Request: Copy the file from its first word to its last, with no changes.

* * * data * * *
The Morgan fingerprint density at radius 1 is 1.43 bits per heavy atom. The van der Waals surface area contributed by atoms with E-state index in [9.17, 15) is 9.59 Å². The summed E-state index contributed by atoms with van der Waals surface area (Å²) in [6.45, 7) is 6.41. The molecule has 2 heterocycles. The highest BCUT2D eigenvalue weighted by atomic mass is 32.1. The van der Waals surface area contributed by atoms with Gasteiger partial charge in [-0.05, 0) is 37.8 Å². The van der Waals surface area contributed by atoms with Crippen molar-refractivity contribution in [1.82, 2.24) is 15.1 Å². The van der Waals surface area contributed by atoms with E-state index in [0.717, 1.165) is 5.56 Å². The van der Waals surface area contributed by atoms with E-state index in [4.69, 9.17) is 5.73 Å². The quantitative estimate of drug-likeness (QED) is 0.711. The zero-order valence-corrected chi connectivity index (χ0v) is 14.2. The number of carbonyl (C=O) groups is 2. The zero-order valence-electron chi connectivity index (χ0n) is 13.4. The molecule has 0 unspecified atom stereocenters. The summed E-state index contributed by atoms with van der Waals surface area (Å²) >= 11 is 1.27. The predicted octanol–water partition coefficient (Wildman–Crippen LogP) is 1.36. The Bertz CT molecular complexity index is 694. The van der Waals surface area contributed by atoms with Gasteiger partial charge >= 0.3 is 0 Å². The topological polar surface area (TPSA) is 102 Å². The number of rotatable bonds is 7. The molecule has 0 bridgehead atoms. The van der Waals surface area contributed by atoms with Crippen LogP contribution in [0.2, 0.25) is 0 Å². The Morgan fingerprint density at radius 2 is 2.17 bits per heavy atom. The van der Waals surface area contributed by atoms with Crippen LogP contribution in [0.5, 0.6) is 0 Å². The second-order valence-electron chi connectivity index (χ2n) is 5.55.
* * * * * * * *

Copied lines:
The Morgan fingerprint density at radius 1 is 1.43 bits per heavy atom. The van der Waals surface area contributed by atoms with E-state index in [9.17, 15) is 9.59 Å². The summed E-state index contributed by atoms with van der Waals surface area (Å²) in [6.45, 7) is 6.41. The molecule has 2 heterocycles. The highest BCUT2D eigenvalue weighted by atomic mass is 32.1. The van der Waals surface area contributed by atoms with Gasteiger partial charge in [-0.05, 0) is 37.8 Å². The van der Waals surface area contributed by atoms with Crippen molar-refractivity contribution in [1.82, 2.24) is 15.1 Å². The van der Waals surface area contributed by atoms with E-state index in [0.717, 1.165) is 5.56 Å². The van der Waals surface area contributed by atoms with E-state index in [4.69, 9.17) is 5.73 Å². The quantitative estimate of drug-likeness (QED) is 0.711. The zero-order valence-corrected chi connectivity index (χ0v) is 14.2. The number of carbonyl (C=O) groups is 2. The zero-order valence-electron chi connectivity index (χ0n) is 13.4. The molecule has 0 unspecified atom stereocenters. The summed E-state index contributed by atoms with van der Waals surface area (Å²) >= 11 is 1.27. The predicted octanol–water partition coefficient (Wildman–Crippen LogP) is 1.36. The Bertz CT molecular complexity index is 694. The van der Waals surface area contributed by atoms with Gasteiger partial charge >= 0.3 is 0 Å². The topological polar surface area (TPSA) is 102 Å². The number of rotatable bonds is 7. The molecule has 0 bridgehead atoms. The van der Waals surface area contributed by atoms with Crippen LogP contribution in [0.2, 0.25) is 0 Å². The Morgan fingerprint density at radius 2 is 2.17 bits per heavy atom. The van der Waals surface area contributed by atoms with Crippen LogP contribution in [0.5, 0.6) is 0 Å². The second-order valence-electron chi connectivity index (χ2n) is 5.55.